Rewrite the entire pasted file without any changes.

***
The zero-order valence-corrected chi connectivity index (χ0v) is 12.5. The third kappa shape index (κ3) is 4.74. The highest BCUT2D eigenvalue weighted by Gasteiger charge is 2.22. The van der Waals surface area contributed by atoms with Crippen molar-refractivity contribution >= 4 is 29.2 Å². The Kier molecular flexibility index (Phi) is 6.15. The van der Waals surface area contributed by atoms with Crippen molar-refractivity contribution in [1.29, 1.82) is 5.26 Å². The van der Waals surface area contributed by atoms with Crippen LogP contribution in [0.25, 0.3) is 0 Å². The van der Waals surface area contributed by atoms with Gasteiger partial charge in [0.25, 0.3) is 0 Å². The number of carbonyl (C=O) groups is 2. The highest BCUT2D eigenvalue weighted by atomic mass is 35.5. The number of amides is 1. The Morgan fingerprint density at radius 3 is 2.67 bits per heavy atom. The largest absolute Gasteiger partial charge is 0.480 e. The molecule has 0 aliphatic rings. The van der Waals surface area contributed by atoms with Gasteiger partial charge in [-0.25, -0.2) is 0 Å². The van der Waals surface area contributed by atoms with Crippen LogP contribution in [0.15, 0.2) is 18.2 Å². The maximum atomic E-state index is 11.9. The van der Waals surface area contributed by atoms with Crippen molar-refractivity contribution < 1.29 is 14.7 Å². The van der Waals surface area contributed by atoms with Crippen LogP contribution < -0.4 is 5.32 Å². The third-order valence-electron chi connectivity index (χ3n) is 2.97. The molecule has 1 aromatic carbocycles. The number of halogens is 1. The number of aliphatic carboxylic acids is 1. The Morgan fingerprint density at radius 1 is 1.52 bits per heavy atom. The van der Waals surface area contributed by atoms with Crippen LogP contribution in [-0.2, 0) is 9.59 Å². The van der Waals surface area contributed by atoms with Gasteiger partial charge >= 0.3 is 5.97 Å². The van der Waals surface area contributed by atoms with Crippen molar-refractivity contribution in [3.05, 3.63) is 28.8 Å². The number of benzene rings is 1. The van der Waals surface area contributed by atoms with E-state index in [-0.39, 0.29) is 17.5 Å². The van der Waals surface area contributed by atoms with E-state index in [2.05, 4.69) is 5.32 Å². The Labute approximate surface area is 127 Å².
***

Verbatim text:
The zero-order valence-corrected chi connectivity index (χ0v) is 12.5. The third kappa shape index (κ3) is 4.74. The highest BCUT2D eigenvalue weighted by Gasteiger charge is 2.22. The van der Waals surface area contributed by atoms with Crippen molar-refractivity contribution >= 4 is 29.2 Å². The Kier molecular flexibility index (Phi) is 6.15. The van der Waals surface area contributed by atoms with Crippen molar-refractivity contribution in [1.29, 1.82) is 5.26 Å². The van der Waals surface area contributed by atoms with Crippen LogP contribution in [0.25, 0.3) is 0 Å². The van der Waals surface area contributed by atoms with Gasteiger partial charge in [0.25, 0.3) is 0 Å². The number of carbonyl (C=O) groups is 2. The highest BCUT2D eigenvalue weighted by atomic mass is 35.5. The number of amides is 1. The Morgan fingerprint density at radius 3 is 2.67 bits per heavy atom. The largest absolute Gasteiger partial charge is 0.480 e. The molecule has 0 aliphatic rings. The van der Waals surface area contributed by atoms with Gasteiger partial charge in [-0.25, -0.2) is 0 Å². The van der Waals surface area contributed by atoms with Crippen LogP contribution in [0.15, 0.2) is 18.2 Å². The maximum atomic E-state index is 11.9. The van der Waals surface area contributed by atoms with Crippen molar-refractivity contribution < 1.29 is 14.7 Å². The van der Waals surface area contributed by atoms with Crippen LogP contribution < -0.4 is 5.32 Å². The third-order valence-electron chi connectivity index (χ3n) is 2.97. The molecule has 1 aromatic carbocycles. The number of halogens is 1. The number of aliphatic carboxylic acids is 1. The Morgan fingerprint density at radius 1 is 1.52 bits per heavy atom. The van der Waals surface area contributed by atoms with Crippen LogP contribution in [-0.2, 0) is 9.59 Å². The van der Waals surface area contributed by atoms with Gasteiger partial charge >= 0.3 is 5.97 Å². The van der Waals surface area contributed by atoms with Crippen molar-refractivity contribution in [3.05, 3.63) is 28.8 Å². The number of benzene rings is 1. The van der Waals surface area contributed by atoms with E-state index in [-0.39, 0.29) is 17.5 Å². The van der Waals surface area contributed by atoms with E-state index in [2.05, 4.69) is 5.32 Å². The Labute approximate surface area is 127 Å².